Discussion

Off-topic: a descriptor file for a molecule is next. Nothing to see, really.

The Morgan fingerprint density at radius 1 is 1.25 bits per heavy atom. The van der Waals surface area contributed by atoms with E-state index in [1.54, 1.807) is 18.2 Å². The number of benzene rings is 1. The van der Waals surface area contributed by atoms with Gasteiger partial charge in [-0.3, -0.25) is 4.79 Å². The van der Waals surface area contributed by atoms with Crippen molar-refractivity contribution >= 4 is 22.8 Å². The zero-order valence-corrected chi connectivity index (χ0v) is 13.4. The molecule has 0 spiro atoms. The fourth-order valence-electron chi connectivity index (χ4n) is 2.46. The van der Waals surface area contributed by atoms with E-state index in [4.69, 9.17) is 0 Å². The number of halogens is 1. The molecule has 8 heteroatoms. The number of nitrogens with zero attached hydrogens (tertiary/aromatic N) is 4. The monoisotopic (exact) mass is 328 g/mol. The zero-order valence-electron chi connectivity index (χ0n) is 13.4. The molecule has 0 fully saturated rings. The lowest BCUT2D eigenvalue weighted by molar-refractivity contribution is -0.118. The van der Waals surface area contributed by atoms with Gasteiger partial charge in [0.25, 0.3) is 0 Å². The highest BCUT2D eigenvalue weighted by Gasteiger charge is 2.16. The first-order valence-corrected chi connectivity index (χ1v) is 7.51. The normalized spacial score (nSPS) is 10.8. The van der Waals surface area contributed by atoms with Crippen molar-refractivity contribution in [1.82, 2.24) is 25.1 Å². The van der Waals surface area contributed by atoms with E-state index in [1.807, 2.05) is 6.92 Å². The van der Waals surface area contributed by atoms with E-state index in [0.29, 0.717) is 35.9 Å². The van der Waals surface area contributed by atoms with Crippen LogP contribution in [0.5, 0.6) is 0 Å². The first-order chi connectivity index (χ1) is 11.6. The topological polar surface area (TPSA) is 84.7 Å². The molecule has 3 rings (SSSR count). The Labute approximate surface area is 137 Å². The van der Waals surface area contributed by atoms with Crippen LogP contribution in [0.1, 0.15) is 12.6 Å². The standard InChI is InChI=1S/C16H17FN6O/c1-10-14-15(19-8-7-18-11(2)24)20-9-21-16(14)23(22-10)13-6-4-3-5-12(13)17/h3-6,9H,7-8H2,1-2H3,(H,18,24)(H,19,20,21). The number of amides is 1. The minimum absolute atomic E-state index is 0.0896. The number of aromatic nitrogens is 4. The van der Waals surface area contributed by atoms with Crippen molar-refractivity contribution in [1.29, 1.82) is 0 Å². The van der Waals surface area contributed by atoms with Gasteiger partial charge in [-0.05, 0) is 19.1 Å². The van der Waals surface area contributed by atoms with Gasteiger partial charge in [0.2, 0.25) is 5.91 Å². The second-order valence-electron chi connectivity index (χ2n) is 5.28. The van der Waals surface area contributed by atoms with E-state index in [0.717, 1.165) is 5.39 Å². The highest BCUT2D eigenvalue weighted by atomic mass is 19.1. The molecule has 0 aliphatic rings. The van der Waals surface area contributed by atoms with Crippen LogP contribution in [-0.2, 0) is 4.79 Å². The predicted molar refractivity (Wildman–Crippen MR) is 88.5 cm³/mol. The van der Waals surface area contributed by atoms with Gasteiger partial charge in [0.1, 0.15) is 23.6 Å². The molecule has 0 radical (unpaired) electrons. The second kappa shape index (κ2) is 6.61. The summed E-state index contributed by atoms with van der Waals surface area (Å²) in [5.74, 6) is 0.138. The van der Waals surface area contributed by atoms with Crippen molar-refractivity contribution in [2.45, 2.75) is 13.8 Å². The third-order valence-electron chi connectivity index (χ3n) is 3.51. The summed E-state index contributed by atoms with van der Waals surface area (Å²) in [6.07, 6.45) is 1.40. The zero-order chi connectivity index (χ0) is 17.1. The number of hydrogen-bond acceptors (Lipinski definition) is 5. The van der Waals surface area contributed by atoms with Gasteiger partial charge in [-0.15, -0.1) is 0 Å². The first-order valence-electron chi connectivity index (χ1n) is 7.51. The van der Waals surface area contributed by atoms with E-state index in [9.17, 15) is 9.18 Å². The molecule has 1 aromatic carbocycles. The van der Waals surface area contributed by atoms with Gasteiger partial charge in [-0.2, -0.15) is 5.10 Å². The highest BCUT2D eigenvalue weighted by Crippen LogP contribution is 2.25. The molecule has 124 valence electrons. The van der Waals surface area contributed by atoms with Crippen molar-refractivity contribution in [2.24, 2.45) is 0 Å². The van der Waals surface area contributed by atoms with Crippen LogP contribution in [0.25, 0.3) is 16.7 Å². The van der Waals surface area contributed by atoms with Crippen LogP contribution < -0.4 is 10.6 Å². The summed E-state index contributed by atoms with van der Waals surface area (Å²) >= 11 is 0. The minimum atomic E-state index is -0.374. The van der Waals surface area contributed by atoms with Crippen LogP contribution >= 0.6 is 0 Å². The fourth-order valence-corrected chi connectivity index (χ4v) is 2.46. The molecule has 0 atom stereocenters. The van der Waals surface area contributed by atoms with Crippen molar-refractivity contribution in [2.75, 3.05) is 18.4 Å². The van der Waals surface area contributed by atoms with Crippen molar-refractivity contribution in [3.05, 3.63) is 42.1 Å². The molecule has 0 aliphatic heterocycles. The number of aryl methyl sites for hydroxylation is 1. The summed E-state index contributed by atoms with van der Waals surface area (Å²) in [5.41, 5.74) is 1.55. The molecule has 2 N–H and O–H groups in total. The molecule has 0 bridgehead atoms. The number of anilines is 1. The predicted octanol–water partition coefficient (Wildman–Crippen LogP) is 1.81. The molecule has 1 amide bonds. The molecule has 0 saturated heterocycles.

From large‐scale, 13C‐determined intracellular fluxes in 91 transcriptional regulator mutants of E. coli, we identified active transcriptional control of hexose metabolism during two surprisingly distinct metabolic states. During maximum exponential growth, glucose metabolism was characterized through high metabolic rates with about fourfold higher overflow metabolism than respiratory TCA cycle fluxes. Galactose metabolism, on the other hand, was generally much slower, without overflow metabolism and with the PEP‐glyoxylate cycle (Fischer and Sauer, 2003b) replacing the TCA cycle for respiration. Approximately 2/3 of the investigated regulators controlled absolute fluxes directly or indirectly through growth‐related effects. Transcriptional control of flux partitioning, in sharp contrast, was confined to the acetyl‐CoA branch point, where hexose catabolism can proceed via acetate overflow, the respiratory TCA cycle and/or the respiratory PEP‐glyoxlate cycle. The relative flux into the PP pathway, e.g., remained stable at ∼30% over an order of magnitude of hexose uptake rates at very different biomass yields, demonstrating its primary catabolic rather than anabolic function in E. coli.